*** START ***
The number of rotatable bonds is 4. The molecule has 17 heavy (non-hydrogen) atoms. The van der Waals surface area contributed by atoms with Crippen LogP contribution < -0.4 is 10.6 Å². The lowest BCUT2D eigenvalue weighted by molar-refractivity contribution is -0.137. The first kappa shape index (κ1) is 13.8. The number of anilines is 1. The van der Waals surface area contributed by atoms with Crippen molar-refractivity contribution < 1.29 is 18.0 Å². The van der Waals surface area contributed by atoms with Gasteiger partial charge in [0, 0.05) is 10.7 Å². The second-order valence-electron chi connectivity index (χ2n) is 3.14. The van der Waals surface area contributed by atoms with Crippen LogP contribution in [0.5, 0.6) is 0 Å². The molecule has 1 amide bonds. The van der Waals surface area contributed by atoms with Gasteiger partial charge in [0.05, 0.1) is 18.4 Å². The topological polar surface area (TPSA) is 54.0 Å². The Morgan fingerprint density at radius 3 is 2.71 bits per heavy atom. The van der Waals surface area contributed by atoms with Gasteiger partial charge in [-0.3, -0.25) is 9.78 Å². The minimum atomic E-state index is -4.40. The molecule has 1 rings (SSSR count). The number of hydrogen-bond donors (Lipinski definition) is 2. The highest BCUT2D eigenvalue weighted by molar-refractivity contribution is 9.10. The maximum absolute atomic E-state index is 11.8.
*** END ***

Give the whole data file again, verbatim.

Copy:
The number of rotatable bonds is 4. The molecule has 17 heavy (non-hydrogen) atoms. The van der Waals surface area contributed by atoms with Crippen LogP contribution < -0.4 is 10.6 Å². The lowest BCUT2D eigenvalue weighted by molar-refractivity contribution is -0.137. The first kappa shape index (κ1) is 13.8. The number of anilines is 1. The van der Waals surface area contributed by atoms with Crippen molar-refractivity contribution < 1.29 is 18.0 Å². The van der Waals surface area contributed by atoms with Gasteiger partial charge in [0, 0.05) is 10.7 Å². The second-order valence-electron chi connectivity index (χ2n) is 3.14. The van der Waals surface area contributed by atoms with Crippen LogP contribution in [0.5, 0.6) is 0 Å². The molecule has 1 amide bonds. The van der Waals surface area contributed by atoms with Gasteiger partial charge in [0.05, 0.1) is 18.4 Å². The topological polar surface area (TPSA) is 54.0 Å². The Morgan fingerprint density at radius 3 is 2.71 bits per heavy atom. The van der Waals surface area contributed by atoms with Gasteiger partial charge in [-0.3, -0.25) is 9.78 Å². The minimum atomic E-state index is -4.40. The molecule has 1 rings (SSSR count). The number of hydrogen-bond donors (Lipinski definition) is 2. The highest BCUT2D eigenvalue weighted by molar-refractivity contribution is 9.10. The maximum absolute atomic E-state index is 11.8.